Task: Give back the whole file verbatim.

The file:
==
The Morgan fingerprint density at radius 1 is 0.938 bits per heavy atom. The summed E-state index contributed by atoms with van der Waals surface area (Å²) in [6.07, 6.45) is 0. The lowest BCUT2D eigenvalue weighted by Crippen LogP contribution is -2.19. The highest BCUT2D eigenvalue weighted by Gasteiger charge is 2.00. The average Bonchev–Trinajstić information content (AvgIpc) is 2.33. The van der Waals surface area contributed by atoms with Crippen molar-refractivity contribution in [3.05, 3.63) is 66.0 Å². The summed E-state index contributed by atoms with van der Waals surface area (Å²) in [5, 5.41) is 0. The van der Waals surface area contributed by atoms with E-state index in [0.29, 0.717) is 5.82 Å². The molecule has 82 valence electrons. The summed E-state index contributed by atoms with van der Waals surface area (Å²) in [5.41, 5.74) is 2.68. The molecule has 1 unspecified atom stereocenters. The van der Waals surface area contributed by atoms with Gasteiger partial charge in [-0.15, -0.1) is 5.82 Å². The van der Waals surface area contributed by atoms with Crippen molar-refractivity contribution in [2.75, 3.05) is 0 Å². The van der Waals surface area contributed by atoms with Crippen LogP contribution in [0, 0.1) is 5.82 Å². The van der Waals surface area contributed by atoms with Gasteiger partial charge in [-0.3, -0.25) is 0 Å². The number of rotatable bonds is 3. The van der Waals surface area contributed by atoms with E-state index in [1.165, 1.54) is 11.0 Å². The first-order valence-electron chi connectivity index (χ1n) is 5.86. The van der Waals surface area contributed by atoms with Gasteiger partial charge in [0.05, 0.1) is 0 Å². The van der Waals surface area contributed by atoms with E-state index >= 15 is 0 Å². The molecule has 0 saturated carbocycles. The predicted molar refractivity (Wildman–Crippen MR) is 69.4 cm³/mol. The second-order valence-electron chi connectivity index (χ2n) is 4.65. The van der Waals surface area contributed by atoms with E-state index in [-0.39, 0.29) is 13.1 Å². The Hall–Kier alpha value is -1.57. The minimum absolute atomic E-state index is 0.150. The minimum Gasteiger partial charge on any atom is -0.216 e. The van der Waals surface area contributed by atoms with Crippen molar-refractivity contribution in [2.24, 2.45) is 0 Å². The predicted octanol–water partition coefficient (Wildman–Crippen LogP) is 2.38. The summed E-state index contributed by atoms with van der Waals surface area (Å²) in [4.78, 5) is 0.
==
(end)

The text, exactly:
The Morgan fingerprint density at radius 1 is 0.938 bits per heavy atom. The summed E-state index contributed by atoms with van der Waals surface area (Å²) in [6.07, 6.45) is 0. The lowest BCUT2D eigenvalue weighted by Crippen LogP contribution is -2.19. The highest BCUT2D eigenvalue weighted by Gasteiger charge is 2.00. The average Bonchev–Trinajstić information content (AvgIpc) is 2.33. The van der Waals surface area contributed by atoms with Crippen molar-refractivity contribution in [3.05, 3.63) is 66.0 Å². The summed E-state index contributed by atoms with van der Waals surface area (Å²) in [5, 5.41) is 0. The van der Waals surface area contributed by atoms with E-state index in [0.29, 0.717) is 5.82 Å². The molecule has 82 valence electrons. The summed E-state index contributed by atoms with van der Waals surface area (Å²) in [5.41, 5.74) is 2.68. The molecule has 1 unspecified atom stereocenters. The van der Waals surface area contributed by atoms with Gasteiger partial charge in [-0.15, -0.1) is 5.82 Å². The van der Waals surface area contributed by atoms with Crippen molar-refractivity contribution in [2.75, 3.05) is 0 Å². The van der Waals surface area contributed by atoms with Crippen LogP contribution in [0, 0.1) is 5.82 Å². The van der Waals surface area contributed by atoms with Gasteiger partial charge in [-0.3, -0.25) is 0 Å². The number of rotatable bonds is 3. The van der Waals surface area contributed by atoms with E-state index in [1.165, 1.54) is 11.0 Å². The first-order valence-electron chi connectivity index (χ1n) is 5.86. The van der Waals surface area contributed by atoms with Gasteiger partial charge in [0.05, 0.1) is 0 Å². The van der Waals surface area contributed by atoms with E-state index >= 15 is 0 Å². The molecule has 0 saturated carbocycles. The predicted molar refractivity (Wildman–Crippen MR) is 69.4 cm³/mol. The second-order valence-electron chi connectivity index (χ2n) is 4.65. The van der Waals surface area contributed by atoms with E-state index in [-0.39, 0.29) is 13.1 Å². The Hall–Kier alpha value is -1.57. The minimum absolute atomic E-state index is 0.150. The minimum Gasteiger partial charge on any atom is -0.216 e. The van der Waals surface area contributed by atoms with Crippen molar-refractivity contribution in [2.24, 2.45) is 0 Å². The predicted octanol–water partition coefficient (Wildman–Crippen LogP) is 2.38. The summed E-state index contributed by atoms with van der Waals surface area (Å²) in [4.78, 5) is 0.